Misha Crews

Love stories about old houses and family secrets.

I should probably start this post with three apologies: 1) I’m sorry for how long it is, I just got a little carried away. 2) I’m sorry for run-on sentences and typos. I decided to take my own advice and just hit publish instead of proofreading. 3) I’m sorry for the fact that it’s kind of a self-motivation post combined with a love note to the 1944 gothic ghost film The Uninvited. I know that’s a bit of an odd combination. But then again, I never claimed to be normal. πŸ˜‰

I wrote this post in an attempt to solidify/make sense of some advice that I recently gave myself. If any of this doesn’t ring true for you, please feel free to disregard it. I promise not to be offended. πŸ™‚

Let Me Be the First to Invite You…

…into this wonderful film. (If you haven’t already seen it, that is.)


Windward House, where Rick and Pam make a big decision, quickly. (Image found at LongForgottenHauntedMansion.blogspot.com )

It revolves around London siblings, Rick and Pam (Ray Milland and Ruth Hussey), who are on vacation at the seacoast. They find a large, deserted house on the cliffs, adore it, and decide to buy it.

When they are first exploring the house and Pam is getting excited about the prospect of buying it, Rick cautions: “Now, be calm, Pamela. Changes like this have to be discussed for months.”

To which Pam replies briskly: “Oh, nonsense. Important decisions have to be made quickly.”

That one line, and the delightfully businesslike way in which Ruth Hussey delivers it, have always stuck with me. I tend to be a compulsive over-thinker, a passionate list-maker, an avid fan of cataloging pros and cons. And although I’ve already written about how I intend to practice recklessness this year, sometimes I need to be reminded of my own crazy decisions. (That’s crazy in a good way… hopefully.)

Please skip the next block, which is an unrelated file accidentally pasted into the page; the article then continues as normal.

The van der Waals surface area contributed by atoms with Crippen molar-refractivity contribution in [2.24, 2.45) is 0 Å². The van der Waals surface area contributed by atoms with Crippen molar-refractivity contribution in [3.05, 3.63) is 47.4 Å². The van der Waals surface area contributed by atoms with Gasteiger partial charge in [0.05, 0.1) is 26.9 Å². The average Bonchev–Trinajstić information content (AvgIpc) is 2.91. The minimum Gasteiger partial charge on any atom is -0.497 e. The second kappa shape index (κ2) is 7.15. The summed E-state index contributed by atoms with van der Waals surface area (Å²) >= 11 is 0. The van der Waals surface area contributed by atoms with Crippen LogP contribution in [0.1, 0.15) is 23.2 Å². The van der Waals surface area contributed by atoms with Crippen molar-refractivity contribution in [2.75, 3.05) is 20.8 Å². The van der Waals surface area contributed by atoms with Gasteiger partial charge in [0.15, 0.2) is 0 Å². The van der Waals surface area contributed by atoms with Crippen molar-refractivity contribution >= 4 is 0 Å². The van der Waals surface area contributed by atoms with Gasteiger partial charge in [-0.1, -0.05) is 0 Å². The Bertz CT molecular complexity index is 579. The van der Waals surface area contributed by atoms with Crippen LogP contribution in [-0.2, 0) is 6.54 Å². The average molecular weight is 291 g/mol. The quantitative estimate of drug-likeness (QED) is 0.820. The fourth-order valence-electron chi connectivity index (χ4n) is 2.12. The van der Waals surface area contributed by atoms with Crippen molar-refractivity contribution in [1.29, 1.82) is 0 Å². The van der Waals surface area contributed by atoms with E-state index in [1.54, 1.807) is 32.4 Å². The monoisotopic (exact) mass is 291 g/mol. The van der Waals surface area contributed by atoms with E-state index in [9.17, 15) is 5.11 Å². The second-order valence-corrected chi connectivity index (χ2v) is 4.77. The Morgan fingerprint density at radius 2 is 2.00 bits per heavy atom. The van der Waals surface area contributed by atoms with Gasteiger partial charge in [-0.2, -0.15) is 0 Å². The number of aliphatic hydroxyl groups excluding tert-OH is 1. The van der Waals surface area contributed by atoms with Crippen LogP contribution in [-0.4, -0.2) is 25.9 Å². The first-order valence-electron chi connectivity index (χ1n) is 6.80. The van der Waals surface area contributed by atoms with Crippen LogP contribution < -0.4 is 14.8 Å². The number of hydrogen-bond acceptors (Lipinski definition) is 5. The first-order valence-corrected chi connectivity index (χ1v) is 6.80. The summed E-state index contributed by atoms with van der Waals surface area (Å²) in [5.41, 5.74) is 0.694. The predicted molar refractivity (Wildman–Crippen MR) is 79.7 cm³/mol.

Here’s what I think:

Self-Knowledge equals Fast Decisions


Rick and Pam explore the house, and their options. (Image found at AlexOnFilm.com)

We have to trust ourselves before we can trust our judgement, and we have to know ourselves before we can trust ourselves. And I’ve come to the conclusion that the best way to trust myself is to do the following.

1. Know where I am. And I mean that physically, spiritually, financially, and in all other ways possible. If Stephen King called me tomorrow and said, “I’m in Istanbul, can you fly out here tonight? I have a business proposition for you,” the only way I could say “Yes!” with confidence is to know whether I have enough health/energy to make the trip, and whether I can front the money for the ticket. (I’m assuming, of course, that Steve would pay me back. The trip was his idea, after all.)

2.Β  Know where I’m going. So, I get to Istanbul (where I’ve always wanted to visit) and sit down with Stephen King (whom I’ve always wanted to meet), and he says to me, “Frank Darabont and I are making a movie starring Ed Harris, Lance Henriksen, Angela Bassett and Holly Hunter, and we need some assistance spiffing up the dialogue. We love your work, can you help us out? You will, of course, receive a co-writing credit and a hundred bajillion dollars payment.”

Now, you may think that the obvious answer (after I calculate how many zeroes there are in a hundred bajillion dollars) would be another resounding “Yes!” But, what if I don’t want a co-writing credit? What if I don’t want to be famous? What if I’ve decided that that’s not my path, it’s not where I want to go with my life? Or worse, what if I’m caught in the maybe of “do I want to, or do I not?” Unless I have already determined where I’m headed, I won’t know if this offer is a step in the right direction, or a just a glamorous distraction.